George Gershwin was born on the 26th of September, 1986 in Brooklyn, New York. His roots were a mix of Ukrainian and Jewish roots, from Russia. The key to his interest was a violin recital by his childhood pal Max Rozen. He liked what he had heard. His parents bought a piano for his brother and future lyricist, Ira Gershwin. He took it from there and took to it more than his brother Ira.
Gershwin came from a family that had music in their blood. In addition to his brother getting into music, his sister too, started taking it up early in life, but gave it up in favor of a family life. Gershwin was tutored by a number of tutors who didn’t make much of an impact on him and his music until he met his last piano teacher – Charles Hambitzer. Hambitzer taught him to the proper way of playing a piano.
Paving his knowledge of European music history, introduced him to the music of the past and encouraged him to attend a concert when he could. When he eventually did this, he was quick at reproducing the same music note of note after returning home after the concert. He also studied with Rubin Goldmark and Henry Cowell.
When 15, George quit school and started working at Jerome H. Remick and Company as a ‘song-plugger’ where he took a salary of $15 a week. His first commercial success was tasted with Rialto Ripples in 1917 but he really hit it big time in 1919 with his composition Swanee, which shot him to fame all over the United States.
In 1916, he worked with Aeolian Company and Standard Music Rolls doing the recording and arranging piano rolls. There is no official count of the rolls that he came up with, but it is said that he has hundreds of piano rolls to his credit. He credited his work here with number of aliases – some which were Fred Murtha and Bert Wynn. He made rolls for reproducing pianos made by Duo Art and Welte Mignon. He had a small little stint getting into vaudevilles playing pieces by Nora Bayes and Louise Dresser most often at the vaudeville shows that he performed at.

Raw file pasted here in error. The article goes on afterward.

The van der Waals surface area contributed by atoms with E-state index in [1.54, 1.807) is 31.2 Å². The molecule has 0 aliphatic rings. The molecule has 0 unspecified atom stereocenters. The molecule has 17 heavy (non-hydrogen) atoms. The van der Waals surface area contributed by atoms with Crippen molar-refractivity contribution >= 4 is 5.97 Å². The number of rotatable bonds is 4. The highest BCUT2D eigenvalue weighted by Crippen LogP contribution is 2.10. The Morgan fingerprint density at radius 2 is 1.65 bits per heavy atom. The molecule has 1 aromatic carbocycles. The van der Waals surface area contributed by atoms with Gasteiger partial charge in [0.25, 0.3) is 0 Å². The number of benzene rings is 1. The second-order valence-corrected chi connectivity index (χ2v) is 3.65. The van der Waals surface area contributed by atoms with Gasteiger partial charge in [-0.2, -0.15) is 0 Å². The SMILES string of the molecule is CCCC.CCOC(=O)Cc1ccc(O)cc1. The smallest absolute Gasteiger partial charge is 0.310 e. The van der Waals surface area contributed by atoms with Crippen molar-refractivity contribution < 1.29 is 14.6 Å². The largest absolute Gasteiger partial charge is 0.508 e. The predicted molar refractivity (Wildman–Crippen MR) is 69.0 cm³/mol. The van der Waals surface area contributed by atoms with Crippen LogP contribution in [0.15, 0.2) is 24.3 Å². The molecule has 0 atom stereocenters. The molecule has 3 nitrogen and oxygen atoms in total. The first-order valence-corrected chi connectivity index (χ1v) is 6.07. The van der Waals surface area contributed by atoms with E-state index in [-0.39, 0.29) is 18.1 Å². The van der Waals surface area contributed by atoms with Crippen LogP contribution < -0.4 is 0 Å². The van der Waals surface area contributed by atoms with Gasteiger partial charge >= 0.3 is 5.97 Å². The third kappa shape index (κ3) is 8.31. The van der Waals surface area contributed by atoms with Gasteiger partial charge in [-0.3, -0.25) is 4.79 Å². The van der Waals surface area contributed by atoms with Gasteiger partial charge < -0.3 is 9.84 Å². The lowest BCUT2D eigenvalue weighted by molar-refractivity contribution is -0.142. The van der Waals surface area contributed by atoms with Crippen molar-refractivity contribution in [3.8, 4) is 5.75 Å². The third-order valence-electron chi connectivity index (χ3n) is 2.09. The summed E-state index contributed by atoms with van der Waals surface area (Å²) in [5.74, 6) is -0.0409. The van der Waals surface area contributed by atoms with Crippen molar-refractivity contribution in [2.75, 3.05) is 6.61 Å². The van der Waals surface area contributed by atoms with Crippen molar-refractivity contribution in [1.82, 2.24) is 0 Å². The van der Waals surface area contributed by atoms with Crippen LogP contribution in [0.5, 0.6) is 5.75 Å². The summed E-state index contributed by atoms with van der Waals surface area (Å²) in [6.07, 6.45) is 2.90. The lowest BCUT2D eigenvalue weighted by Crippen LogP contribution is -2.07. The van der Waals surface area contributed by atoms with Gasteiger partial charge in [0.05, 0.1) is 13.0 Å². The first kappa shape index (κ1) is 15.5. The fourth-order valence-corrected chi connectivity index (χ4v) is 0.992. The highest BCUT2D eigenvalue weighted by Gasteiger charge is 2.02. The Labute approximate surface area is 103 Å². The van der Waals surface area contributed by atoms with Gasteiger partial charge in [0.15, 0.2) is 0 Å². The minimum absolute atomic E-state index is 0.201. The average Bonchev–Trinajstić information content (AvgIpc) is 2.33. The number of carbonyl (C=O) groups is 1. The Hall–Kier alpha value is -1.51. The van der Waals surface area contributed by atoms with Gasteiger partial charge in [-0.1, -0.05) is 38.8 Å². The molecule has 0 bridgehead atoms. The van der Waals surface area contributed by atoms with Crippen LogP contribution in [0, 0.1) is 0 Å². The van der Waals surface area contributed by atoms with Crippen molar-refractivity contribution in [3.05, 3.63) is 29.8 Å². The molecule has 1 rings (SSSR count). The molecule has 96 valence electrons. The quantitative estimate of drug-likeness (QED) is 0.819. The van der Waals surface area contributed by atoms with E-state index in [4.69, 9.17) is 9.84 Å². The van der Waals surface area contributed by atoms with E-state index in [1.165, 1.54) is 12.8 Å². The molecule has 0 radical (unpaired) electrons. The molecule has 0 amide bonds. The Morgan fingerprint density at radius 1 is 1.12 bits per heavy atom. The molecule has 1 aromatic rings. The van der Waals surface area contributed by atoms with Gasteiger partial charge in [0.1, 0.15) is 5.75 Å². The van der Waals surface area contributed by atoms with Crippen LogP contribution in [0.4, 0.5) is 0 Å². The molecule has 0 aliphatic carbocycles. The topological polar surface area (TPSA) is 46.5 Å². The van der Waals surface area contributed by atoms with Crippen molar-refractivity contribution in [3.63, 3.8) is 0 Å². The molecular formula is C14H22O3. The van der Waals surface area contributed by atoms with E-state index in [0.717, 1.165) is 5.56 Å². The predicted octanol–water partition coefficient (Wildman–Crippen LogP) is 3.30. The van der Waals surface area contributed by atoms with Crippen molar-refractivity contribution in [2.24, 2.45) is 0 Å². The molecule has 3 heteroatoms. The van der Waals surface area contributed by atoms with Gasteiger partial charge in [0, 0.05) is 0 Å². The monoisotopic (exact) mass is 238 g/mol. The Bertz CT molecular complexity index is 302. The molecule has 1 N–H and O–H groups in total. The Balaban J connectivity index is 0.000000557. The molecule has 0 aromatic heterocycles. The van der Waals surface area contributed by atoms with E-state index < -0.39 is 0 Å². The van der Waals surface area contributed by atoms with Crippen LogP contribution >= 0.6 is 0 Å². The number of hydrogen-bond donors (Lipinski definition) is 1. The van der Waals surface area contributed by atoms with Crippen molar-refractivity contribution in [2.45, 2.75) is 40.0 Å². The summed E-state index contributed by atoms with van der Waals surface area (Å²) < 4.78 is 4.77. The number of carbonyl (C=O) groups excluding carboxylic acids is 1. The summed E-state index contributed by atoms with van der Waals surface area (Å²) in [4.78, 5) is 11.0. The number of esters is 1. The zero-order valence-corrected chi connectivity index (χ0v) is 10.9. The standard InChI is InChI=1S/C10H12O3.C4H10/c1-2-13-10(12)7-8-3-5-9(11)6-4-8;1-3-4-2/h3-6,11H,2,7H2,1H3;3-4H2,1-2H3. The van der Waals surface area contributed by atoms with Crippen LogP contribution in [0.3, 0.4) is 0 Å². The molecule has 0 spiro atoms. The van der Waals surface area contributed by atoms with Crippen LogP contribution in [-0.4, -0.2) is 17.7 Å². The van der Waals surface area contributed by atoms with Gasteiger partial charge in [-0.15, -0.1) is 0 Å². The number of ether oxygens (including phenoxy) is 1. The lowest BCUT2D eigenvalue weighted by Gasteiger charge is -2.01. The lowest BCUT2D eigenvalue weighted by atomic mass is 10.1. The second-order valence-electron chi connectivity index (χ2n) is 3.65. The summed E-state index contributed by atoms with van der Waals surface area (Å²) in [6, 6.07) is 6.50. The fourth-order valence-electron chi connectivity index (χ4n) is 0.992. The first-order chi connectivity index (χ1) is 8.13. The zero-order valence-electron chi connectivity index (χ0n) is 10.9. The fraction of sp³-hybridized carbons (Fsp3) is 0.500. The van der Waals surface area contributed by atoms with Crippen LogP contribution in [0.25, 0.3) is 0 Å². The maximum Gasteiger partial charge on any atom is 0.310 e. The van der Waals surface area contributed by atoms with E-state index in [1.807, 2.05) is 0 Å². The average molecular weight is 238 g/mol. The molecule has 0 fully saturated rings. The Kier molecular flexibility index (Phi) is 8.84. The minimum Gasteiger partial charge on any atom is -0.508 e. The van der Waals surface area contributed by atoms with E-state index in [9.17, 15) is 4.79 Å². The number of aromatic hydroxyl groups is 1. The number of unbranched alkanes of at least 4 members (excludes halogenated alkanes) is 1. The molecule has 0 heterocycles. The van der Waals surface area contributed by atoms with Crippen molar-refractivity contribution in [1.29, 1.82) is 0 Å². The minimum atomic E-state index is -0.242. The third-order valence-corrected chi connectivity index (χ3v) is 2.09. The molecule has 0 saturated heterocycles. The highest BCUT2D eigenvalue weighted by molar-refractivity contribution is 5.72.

In 1924, he and brother Ira worked on their first musical together – a comedy – Lady be Good. The songs from Lady Be Good – Fascinating Rhythm and the title track Lady Be Good – were soon to be standards. Then on, a string of musical followed with most of them being very successful. Some of them are Girl Crazy, Strike Up the Band, Funny Face, Show Girl and Oh, Kay!. From among these, Girl Crazy became the first ever musical to win a Pulitzer Prize apart from spurning the hits I Got Rhythm and Of Thee I Sing.
The same year he made music for a musical, he also composed his first classical piece – Rhapsody In Blue. The piece was, orchestrated by Ferde Grofe, played by Paul Whiteman’s band. He tried a hand at learning something from greats like Nadia Boulanger and Maurice Ravel rejected the proposition to teach him saying that bring his technique mainstream would ruin his jazz specialty.
His stay there inspired the piece An American In Paris. The piece didn’t do well at the press and with critics, when he played for the first time on the 13th of April in Carnegie Hall. But it, like some of his other early hits, became many jazz band’s standard repertoire.
After getting fed up with the music scene in Paris, he decided to return home to the United States. His best was yet to come. Two years before his death in 1937, he composed his most appreciated work yet. Porgy and Bess premièred on Broadway in 1935. The music was a hit mainly because it had a little bit of all kinds of musical culture of the time – a little black music, opera induced recitative and leitmotifs – which was understandable as all the characters were black people.
In 1937, Gershwin began complaining of being able to smell burnt rubber and of headaches. He was diagnosed with a condition of a brain tumor called glioblastoma multiforme. Despite the condition, he continued to work. He played with the San Francisco Philharmonic Orchestra in the same year. This was his last performance before he collapsed and died and dies while working on the score of The Goldwyn Follies.
Two months after his death, the score of They Can’t Take That Away From Me, from the film Shall We Dance won the Academy Award for Best Original Song.